The following list is a compilation of the major questions that arise and what Chicago Metal Rolled Products has blogged about that topic:
There is not a mathematical formula for determining the minimum bending radius of steel sections. To better explain this, lets look at bar bending. Steel is curved using a cold-roll bending process. Steel sections are put into a section bender (also called an “angle roll”) with a three or four roll configuration. Rollers put force against the feed path to force the metal stock into a predetermined curved path. There is force applied by the rolling machine (stress) which in turn changes the structural steel into a curved shape (strain). If you look at the diagram below, steel is very ductile, and after a very brief elastic state the material goes into plastic deformation. The goal is to reach the desired radius without reaching the necking or ultimately the fracture point.
Looking back at the diagram above, the goal is to maximize the elongation limit in the bar bending process which is done by going with steel that is more ductile. A case study was done recently on bending 2.25 inch diameter round bar to a 3 inch inside radius. Two different material grades were used. The first was AISI 1144 which does not have a lot of ductility. The reason for this is 1144 is a free-machining material that has sulfur added to it to make it more brittle. It is made this way so when the cutting tool hits the sulfide inclusions, the material chips away easier. When bending 1144 to a 3 inch inside radius, the material was not able to withstand the stress and fractured. The second material type was Alloy 4140 HR which has a typical elongation of 25% vs. 1144 which has a typical elongation of only 10%. The 3 inch inside radius was successful without fracture using 4140. This case study better explains that the minimum radius is not the same for different material grades.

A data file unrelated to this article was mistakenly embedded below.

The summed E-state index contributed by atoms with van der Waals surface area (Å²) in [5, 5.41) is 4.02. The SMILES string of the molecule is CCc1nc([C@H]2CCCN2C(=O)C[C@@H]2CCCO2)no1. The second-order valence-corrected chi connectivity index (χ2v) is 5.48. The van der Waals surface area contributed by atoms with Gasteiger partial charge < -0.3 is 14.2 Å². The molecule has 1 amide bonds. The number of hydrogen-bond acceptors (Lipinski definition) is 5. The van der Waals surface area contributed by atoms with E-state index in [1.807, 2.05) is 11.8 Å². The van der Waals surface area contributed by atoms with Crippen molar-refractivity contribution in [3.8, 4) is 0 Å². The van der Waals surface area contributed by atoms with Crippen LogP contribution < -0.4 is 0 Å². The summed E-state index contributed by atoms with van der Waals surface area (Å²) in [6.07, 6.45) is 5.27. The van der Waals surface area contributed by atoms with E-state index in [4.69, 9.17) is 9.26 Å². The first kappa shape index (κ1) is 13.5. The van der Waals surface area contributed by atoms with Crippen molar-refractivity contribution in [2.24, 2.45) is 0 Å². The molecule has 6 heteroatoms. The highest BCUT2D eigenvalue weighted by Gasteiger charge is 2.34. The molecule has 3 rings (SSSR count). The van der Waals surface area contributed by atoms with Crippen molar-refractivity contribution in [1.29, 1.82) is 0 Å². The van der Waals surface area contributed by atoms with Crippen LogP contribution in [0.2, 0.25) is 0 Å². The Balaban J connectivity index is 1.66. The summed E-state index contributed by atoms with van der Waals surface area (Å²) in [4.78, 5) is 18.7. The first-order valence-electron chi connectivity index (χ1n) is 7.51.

Probably the most common question we get from new customers is, What is your capacity for bending, particularly for the bending of beams. We have a quick and easy answer: W44x290# beams the “hard way” (x-x axis) and the “easy way” (y-y axis) as well as W36 x 848# the “easy way”—all on the world’s largest beam bender. But a more comprehensive answer would include information on all of the following:
The size of the section. Some lighter sections are sometimes more difficult to bend than heavier ones.
The radius, particularly if the radius is relatively tight.
The radius tolerances for the specified part.
The amount of deformation, if any, that is allowed for the application.
The amount of excess material required at each end, if any, for trim.
Most bending machines do not start bending a beam until a certain amount of straight section has moved through the bending process.
Whether there are straight tangents or not.
What is the maximum length that can be curved within the confines of a given plant, and that can be loaded and shipped on a truck.
Recently, we have seen a case relating to maximum capacity involving rather heavy beams rolled on the strong axis (“hard way”) to a tight radius. Although Chicago Metal Rolled Products had successfully curved sample parts for this project, it was not successful in its bid for the whole job.
The company that won the contract bent the beams but its bending process caused up to 5/8 inch buckling or crippling of the web. It has yet to be determined if this deformation will be acceptable in its application. So, this company in some sense has the capacity to bend these big beams, but not really because the distortion will probably not be acceptable.
Have you run across this issue of someone saying they could bend some steel, but it turned out that the quality was not what you expected?